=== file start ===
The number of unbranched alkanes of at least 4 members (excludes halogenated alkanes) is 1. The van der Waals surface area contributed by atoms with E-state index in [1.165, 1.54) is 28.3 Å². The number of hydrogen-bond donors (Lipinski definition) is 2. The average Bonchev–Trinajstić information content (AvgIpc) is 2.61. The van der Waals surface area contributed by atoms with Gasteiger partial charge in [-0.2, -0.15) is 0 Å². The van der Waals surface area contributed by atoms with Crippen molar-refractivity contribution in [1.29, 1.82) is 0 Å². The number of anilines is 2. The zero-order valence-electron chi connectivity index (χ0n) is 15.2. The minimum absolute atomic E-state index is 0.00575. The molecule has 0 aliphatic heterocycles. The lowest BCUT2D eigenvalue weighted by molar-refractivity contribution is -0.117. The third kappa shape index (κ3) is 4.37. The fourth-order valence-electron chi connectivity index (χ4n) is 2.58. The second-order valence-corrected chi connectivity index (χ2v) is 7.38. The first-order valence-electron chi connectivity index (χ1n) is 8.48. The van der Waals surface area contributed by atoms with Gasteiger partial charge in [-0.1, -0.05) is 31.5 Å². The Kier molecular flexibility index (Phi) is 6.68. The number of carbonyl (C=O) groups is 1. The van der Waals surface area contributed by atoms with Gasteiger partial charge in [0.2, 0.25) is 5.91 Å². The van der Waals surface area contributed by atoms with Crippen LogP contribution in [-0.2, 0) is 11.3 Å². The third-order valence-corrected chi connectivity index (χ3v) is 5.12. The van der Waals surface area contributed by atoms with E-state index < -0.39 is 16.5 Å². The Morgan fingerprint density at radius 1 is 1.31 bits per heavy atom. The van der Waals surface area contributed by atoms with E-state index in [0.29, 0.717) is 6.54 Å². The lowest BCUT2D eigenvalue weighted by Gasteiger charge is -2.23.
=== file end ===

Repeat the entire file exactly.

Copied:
The number of unbranched alkanes of at least 4 members (excludes halogenated alkanes) is 1. The van der Waals surface area contributed by atoms with E-state index in [1.165, 1.54) is 28.3 Å². The number of hydrogen-bond donors (Lipinski definition) is 2. The average Bonchev–Trinajstić information content (AvgIpc) is 2.61. The van der Waals surface area contributed by atoms with Gasteiger partial charge in [-0.2, -0.15) is 0 Å². The van der Waals surface area contributed by atoms with Crippen molar-refractivity contribution in [1.29, 1.82) is 0 Å². The number of anilines is 2. The zero-order valence-electron chi connectivity index (χ0n) is 15.2. The minimum absolute atomic E-state index is 0.00575. The molecule has 0 aliphatic heterocycles. The lowest BCUT2D eigenvalue weighted by molar-refractivity contribution is -0.117. The third kappa shape index (κ3) is 4.37. The fourth-order valence-electron chi connectivity index (χ4n) is 2.58. The second-order valence-corrected chi connectivity index (χ2v) is 7.38. The first-order valence-electron chi connectivity index (χ1n) is 8.48. The van der Waals surface area contributed by atoms with Gasteiger partial charge in [-0.1, -0.05) is 31.5 Å². The Kier molecular flexibility index (Phi) is 6.68. The number of carbonyl (C=O) groups is 1. The van der Waals surface area contributed by atoms with Gasteiger partial charge in [0.2, 0.25) is 5.91 Å². The van der Waals surface area contributed by atoms with Crippen LogP contribution in [-0.2, 0) is 11.3 Å². The third-order valence-corrected chi connectivity index (χ3v) is 5.12. The van der Waals surface area contributed by atoms with E-state index < -0.39 is 16.5 Å². The Morgan fingerprint density at radius 1 is 1.31 bits per heavy atom. The van der Waals surface area contributed by atoms with E-state index in [0.29, 0.717) is 6.54 Å². The lowest BCUT2D eigenvalue weighted by Gasteiger charge is -2.23.